Stumbling Through The Jargon... Part Four
Last month we looked at image resolution and halftones, and how to calculate scanning resolution depending on halftone screen frequency. As mentioned then, it's now time to look at the exception to the usual halftone scanning rule, and consider what resolutions to use when scanning line art.
Just what is "line art?" Well, last time we covered halftones and halftoning, where images are broken down into halftone cells, the larger the cells, the darker the area, and the smaller the cells the lighter the area. So a black and white printed image which contains shading is made up of many halftone cells of varying size, to create the shading. Line art describes images where there is no halftoning and therefore no shading, the image is one of either two colours, usually black or white. Because of this, line art images are sometimes described as 'bi-level'. The image is not broken down into halftone cells, but is simply made from individual pixels that can be either on or off (black or white).
A line art image could, for instance, be a 'pen and ink drawing', where there is no variation in the weight of each line, but lines are drawn in such a way to create an impression of shading. Last time it was established that scanning resolution was dependent on the halftone screen frequency used for printing, but if line art is not halftoned, the screen frequency would have no effect. So what to scan line art at? Well, it's best to scan any line art at the maximum resolution of the final printing device, so for a 300dpi laser printer scan at 300dpi. If output was to be printing press, via imagesetter films, the resolution would be increased up to say, 1270dpi or even 2540. However, depending upon the image, even with a 2540dpi imagesetter output, the line art could be fine at 1270dpi, any higher could greatly increase the file size, but with only a small improvement in image quality. Although the resolution of line art is very high, because these images are only two colour (black and white), the file sizes are still manageable.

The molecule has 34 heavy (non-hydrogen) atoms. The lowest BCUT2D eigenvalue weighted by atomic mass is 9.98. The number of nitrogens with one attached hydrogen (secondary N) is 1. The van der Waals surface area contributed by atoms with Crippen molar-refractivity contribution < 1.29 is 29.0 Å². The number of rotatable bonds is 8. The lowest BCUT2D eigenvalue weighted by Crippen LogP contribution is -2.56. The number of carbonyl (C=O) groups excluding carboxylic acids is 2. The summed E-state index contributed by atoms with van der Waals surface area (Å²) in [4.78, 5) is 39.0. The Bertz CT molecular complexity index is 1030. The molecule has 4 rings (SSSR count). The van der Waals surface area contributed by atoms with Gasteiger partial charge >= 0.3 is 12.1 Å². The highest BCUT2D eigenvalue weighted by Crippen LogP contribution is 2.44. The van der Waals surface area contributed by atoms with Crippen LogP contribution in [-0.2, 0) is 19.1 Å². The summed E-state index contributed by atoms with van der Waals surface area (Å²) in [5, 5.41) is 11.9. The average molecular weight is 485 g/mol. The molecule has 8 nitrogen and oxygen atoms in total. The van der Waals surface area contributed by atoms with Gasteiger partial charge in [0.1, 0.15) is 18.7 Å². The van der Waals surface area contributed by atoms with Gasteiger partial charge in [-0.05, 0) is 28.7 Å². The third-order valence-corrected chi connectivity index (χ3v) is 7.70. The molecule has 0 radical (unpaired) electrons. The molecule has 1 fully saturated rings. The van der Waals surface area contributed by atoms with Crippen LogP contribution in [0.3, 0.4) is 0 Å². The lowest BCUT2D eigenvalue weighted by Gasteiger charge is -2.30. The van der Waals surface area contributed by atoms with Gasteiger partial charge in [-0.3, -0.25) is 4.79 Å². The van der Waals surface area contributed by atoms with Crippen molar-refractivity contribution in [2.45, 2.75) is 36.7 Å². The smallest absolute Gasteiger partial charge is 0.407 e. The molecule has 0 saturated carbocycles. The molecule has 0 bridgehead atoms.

What would be scanned as line art? Usually detailed line drawings, etchings, diagrams, logos etc. that contain no shading would be scanned as line art. The higher resolution captures all the detail from the original, and this is no conventional halftoning to break up the image. Try scanning a page of black and white text, as both a greyscale image and then as line art. Print both scans and the differences between the two formats will be very clear. The line art would represent the text as solid black or white, there is nothing in-between, whereas the greyscale would almost appear 'blurred' in comparison, as the text would shade from black to grey around the edges.
When scanning line art, the scanning software has to calculate which areas are black and which should be white. If a value falls in-between black or white, the software has to decide whether to make that area white or black, and this is usually controlled using a 'threshold' value. The default would usually be 50% black, so any areas from 100% to 50% black are described as black, 49% to 0% becomes white. This 'threshold' can usually be set to suit when scanning, and can compensate for overtly light or dark images.